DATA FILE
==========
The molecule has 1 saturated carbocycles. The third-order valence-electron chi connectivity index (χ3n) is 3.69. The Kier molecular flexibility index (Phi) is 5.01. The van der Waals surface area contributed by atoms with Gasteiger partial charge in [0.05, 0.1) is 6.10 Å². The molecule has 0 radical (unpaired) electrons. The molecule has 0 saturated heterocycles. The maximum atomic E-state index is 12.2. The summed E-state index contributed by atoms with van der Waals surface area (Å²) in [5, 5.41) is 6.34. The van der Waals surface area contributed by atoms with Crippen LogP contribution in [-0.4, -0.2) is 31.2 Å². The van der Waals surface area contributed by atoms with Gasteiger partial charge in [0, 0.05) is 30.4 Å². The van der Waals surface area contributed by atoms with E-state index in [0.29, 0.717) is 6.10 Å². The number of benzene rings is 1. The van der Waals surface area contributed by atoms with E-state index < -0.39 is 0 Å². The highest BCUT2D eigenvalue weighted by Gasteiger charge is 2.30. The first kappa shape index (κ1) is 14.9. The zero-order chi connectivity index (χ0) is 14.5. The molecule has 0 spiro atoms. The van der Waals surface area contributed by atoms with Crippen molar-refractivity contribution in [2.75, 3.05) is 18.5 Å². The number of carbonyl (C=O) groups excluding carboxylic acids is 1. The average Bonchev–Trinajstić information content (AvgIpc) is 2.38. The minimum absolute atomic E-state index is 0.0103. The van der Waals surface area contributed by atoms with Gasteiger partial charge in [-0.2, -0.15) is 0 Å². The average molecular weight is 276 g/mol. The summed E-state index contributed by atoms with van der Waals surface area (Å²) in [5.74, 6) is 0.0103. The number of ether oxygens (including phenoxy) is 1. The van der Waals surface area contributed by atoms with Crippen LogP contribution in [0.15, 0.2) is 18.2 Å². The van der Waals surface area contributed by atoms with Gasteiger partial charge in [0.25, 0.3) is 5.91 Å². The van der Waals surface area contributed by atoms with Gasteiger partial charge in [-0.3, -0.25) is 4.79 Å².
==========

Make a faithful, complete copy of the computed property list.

The molecule has 1 saturated carbocycles. The third-order valence-electron chi connectivity index (χ3n) is 3.69. The Kier molecular flexibility index (Phi) is 5.01. The van der Waals surface area contributed by atoms with Gasteiger partial charge in [0.05, 0.1) is 6.10 Å². The molecule has 0 radical (unpaired) electrons. The molecule has 0 saturated heterocycles. The maximum atomic E-state index is 12.2. The summed E-state index contributed by atoms with van der Waals surface area (Å²) in [5, 5.41) is 6.34. The van der Waals surface area contributed by atoms with Crippen LogP contribution in [-0.4, -0.2) is 31.2 Å². The van der Waals surface area contributed by atoms with Gasteiger partial charge in [0, 0.05) is 30.4 Å². The van der Waals surface area contributed by atoms with E-state index in [0.29, 0.717) is 6.10 Å². The number of benzene rings is 1. The van der Waals surface area contributed by atoms with E-state index < -0.39 is 0 Å². The highest BCUT2D eigenvalue weighted by Gasteiger charge is 2.30. The first kappa shape index (κ1) is 14.9. The zero-order chi connectivity index (χ0) is 14.5. The molecule has 0 spiro atoms. The van der Waals surface area contributed by atoms with Crippen molar-refractivity contribution in [2.75, 3.05) is 18.5 Å². The number of carbonyl (C=O) groups excluding carboxylic acids is 1. The average Bonchev–Trinajstić information content (AvgIpc) is 2.38. The minimum absolute atomic E-state index is 0.0103. The van der Waals surface area contributed by atoms with Gasteiger partial charge in [-0.2, -0.15) is 0 Å². The average molecular weight is 276 g/mol. The summed E-state index contributed by atoms with van der Waals surface area (Å²) in [5.74, 6) is 0.0103. The number of ether oxygens (including phenoxy) is 1. The van der Waals surface area contributed by atoms with Crippen LogP contribution in [0.15, 0.2) is 18.2 Å². The van der Waals surface area contributed by atoms with Gasteiger partial charge in [0.25, 0.3) is 5.91 Å². The van der Waals surface area contributed by atoms with Gasteiger partial charge in [-0.3, -0.25) is 4.79 Å².